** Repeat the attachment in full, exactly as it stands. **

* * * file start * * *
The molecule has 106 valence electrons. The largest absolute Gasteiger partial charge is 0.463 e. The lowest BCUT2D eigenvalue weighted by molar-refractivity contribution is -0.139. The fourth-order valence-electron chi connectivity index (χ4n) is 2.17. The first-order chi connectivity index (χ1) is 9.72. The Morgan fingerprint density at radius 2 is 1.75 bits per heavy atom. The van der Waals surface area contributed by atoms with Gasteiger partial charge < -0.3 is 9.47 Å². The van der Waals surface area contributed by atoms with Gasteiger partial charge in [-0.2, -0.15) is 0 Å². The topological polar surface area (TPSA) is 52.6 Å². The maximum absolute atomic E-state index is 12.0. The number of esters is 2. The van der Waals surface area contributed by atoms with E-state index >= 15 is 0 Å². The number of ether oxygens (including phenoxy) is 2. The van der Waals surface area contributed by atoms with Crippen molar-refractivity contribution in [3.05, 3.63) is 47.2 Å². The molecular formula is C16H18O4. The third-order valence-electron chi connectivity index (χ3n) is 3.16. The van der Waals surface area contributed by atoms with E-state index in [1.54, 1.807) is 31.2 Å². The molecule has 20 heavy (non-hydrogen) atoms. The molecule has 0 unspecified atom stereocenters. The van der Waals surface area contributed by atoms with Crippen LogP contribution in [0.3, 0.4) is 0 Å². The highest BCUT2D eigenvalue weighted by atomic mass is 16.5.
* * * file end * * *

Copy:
The molecule has 106 valence electrons. The largest absolute Gasteiger partial charge is 0.463 e. The lowest BCUT2D eigenvalue weighted by molar-refractivity contribution is -0.139. The fourth-order valence-electron chi connectivity index (χ4n) is 2.17. The first-order chi connectivity index (χ1) is 9.72. The Morgan fingerprint density at radius 2 is 1.75 bits per heavy atom. The van der Waals surface area contributed by atoms with Gasteiger partial charge < -0.3 is 9.47 Å². The van der Waals surface area contributed by atoms with Gasteiger partial charge in [-0.2, -0.15) is 0 Å². The topological polar surface area (TPSA) is 52.6 Å². The maximum absolute atomic E-state index is 12.0. The number of esters is 2. The van der Waals surface area contributed by atoms with E-state index >= 15 is 0 Å². The number of ether oxygens (including phenoxy) is 2. The van der Waals surface area contributed by atoms with Crippen molar-refractivity contribution in [3.05, 3.63) is 47.2 Å². The molecular formula is C16H18O4. The third-order valence-electron chi connectivity index (χ3n) is 3.16. The van der Waals surface area contributed by atoms with E-state index in [1.54, 1.807) is 31.2 Å². The molecule has 20 heavy (non-hydrogen) atoms. The molecule has 0 unspecified atom stereocenters. The van der Waals surface area contributed by atoms with Crippen LogP contribution in [0.3, 0.4) is 0 Å². The highest BCUT2D eigenvalue weighted by atomic mass is 16.5.